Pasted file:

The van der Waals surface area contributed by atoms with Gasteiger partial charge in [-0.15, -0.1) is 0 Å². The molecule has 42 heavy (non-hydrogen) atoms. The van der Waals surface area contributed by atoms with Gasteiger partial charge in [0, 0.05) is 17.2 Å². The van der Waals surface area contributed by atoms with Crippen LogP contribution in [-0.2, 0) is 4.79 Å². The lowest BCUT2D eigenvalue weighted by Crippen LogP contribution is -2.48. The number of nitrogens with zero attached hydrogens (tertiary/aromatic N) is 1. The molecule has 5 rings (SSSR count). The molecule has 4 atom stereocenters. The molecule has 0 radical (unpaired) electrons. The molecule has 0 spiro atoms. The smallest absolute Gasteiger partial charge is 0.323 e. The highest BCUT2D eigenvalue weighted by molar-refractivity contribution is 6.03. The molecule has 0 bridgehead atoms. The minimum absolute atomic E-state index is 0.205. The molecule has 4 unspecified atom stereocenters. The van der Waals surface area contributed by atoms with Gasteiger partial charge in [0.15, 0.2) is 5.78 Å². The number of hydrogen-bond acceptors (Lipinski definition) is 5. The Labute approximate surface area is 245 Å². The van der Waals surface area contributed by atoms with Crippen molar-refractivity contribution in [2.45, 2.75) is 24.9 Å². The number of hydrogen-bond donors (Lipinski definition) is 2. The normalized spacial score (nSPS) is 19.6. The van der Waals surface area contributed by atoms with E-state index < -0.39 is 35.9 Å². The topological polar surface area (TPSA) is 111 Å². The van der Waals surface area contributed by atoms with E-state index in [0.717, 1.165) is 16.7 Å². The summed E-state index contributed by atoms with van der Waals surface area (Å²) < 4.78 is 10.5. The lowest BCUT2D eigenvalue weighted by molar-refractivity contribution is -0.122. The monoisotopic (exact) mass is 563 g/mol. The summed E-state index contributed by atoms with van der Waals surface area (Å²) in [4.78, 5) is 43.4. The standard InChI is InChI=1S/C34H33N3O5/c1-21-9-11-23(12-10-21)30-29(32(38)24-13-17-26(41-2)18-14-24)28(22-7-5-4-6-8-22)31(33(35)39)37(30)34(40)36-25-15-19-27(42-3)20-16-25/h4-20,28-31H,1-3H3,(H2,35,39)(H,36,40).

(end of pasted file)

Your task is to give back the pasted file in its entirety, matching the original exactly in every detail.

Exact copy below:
The van der Waals surface area contributed by atoms with Gasteiger partial charge in [-0.15, -0.1) is 0 Å². The molecule has 42 heavy (non-hydrogen) atoms. The van der Waals surface area contributed by atoms with Gasteiger partial charge in [0, 0.05) is 17.2 Å². The van der Waals surface area contributed by atoms with Crippen LogP contribution in [-0.2, 0) is 4.79 Å². The lowest BCUT2D eigenvalue weighted by Crippen LogP contribution is -2.48. The number of nitrogens with zero attached hydrogens (tertiary/aromatic N) is 1. The molecule has 5 rings (SSSR count). The molecule has 4 atom stereocenters. The molecule has 0 radical (unpaired) electrons. The molecule has 0 spiro atoms. The smallest absolute Gasteiger partial charge is 0.323 e. The highest BCUT2D eigenvalue weighted by molar-refractivity contribution is 6.03. The molecule has 0 bridgehead atoms. The minimum absolute atomic E-state index is 0.205. The molecule has 4 unspecified atom stereocenters. The van der Waals surface area contributed by atoms with Gasteiger partial charge in [0.15, 0.2) is 5.78 Å². The number of hydrogen-bond acceptors (Lipinski definition) is 5. The Labute approximate surface area is 245 Å². The van der Waals surface area contributed by atoms with Crippen molar-refractivity contribution in [2.45, 2.75) is 24.9 Å². The number of hydrogen-bond donors (Lipinski definition) is 2. The normalized spacial score (nSPS) is 19.6. The van der Waals surface area contributed by atoms with E-state index < -0.39 is 35.9 Å². The topological polar surface area (TPSA) is 111 Å². The van der Waals surface area contributed by atoms with E-state index in [0.717, 1.165) is 16.7 Å². The summed E-state index contributed by atoms with van der Waals surface area (Å²) < 4.78 is 10.5. The lowest BCUT2D eigenvalue weighted by molar-refractivity contribution is -0.122. The monoisotopic (exact) mass is 563 g/mol. The summed E-state index contributed by atoms with van der Waals surface area (Å²) in [4.78, 5) is 43.4. The standard InChI is InChI=1S/C34H33N3O5/c1-21-9-11-23(12-10-21)30-29(32(38)24-13-17-26(41-2)18-14-24)28(22-7-5-4-6-8-22)31(33(35)39)37(30)34(40)36-25-15-19-27(42-3)20-16-25/h4-20,28-31H,1-3H3,(H2,35,39)(H,36,40).